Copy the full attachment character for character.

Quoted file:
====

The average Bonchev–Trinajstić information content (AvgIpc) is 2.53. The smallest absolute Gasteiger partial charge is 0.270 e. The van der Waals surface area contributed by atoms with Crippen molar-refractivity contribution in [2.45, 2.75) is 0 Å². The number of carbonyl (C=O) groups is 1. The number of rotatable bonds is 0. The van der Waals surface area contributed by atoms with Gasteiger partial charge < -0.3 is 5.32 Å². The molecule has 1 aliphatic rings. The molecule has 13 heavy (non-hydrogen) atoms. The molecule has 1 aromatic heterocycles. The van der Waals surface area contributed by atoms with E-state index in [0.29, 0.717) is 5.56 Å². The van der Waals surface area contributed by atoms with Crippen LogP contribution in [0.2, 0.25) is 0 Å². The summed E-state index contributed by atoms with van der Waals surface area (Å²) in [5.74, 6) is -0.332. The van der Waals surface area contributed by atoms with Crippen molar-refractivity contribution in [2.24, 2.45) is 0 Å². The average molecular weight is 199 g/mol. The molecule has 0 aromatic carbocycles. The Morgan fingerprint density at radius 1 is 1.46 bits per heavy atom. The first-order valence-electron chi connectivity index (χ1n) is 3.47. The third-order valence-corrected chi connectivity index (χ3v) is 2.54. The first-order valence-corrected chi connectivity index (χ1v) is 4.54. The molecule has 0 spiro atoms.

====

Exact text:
The average Bonchev–Trinajstić information content (AvgIpc) is 2.53. The smallest absolute Gasteiger partial charge is 0.270 e. The van der Waals surface area contributed by atoms with Crippen molar-refractivity contribution in [2.45, 2.75) is 0 Å². The number of carbonyl (C=O) groups is 1. The number of rotatable bonds is 0. The van der Waals surface area contributed by atoms with Gasteiger partial charge < -0.3 is 5.32 Å². The molecule has 1 aliphatic rings. The molecule has 13 heavy (non-hydrogen) atoms. The molecule has 1 aromatic heterocycles. The van der Waals surface area contributed by atoms with E-state index in [0.29, 0.717) is 5.56 Å². The van der Waals surface area contributed by atoms with Crippen LogP contribution in [0.2, 0.25) is 0 Å². The summed E-state index contributed by atoms with van der Waals surface area (Å²) in [5.74, 6) is -0.332. The van der Waals surface area contributed by atoms with Crippen molar-refractivity contribution in [2.24, 2.45) is 0 Å². The average molecular weight is 199 g/mol. The molecule has 0 aromatic carbocycles. The Morgan fingerprint density at radius 1 is 1.46 bits per heavy atom. The first-order valence-electron chi connectivity index (χ1n) is 3.47. The third-order valence-corrected chi connectivity index (χ3v) is 2.54. The first-order valence-corrected chi connectivity index (χ1v) is 4.54. The molecule has 0 spiro atoms.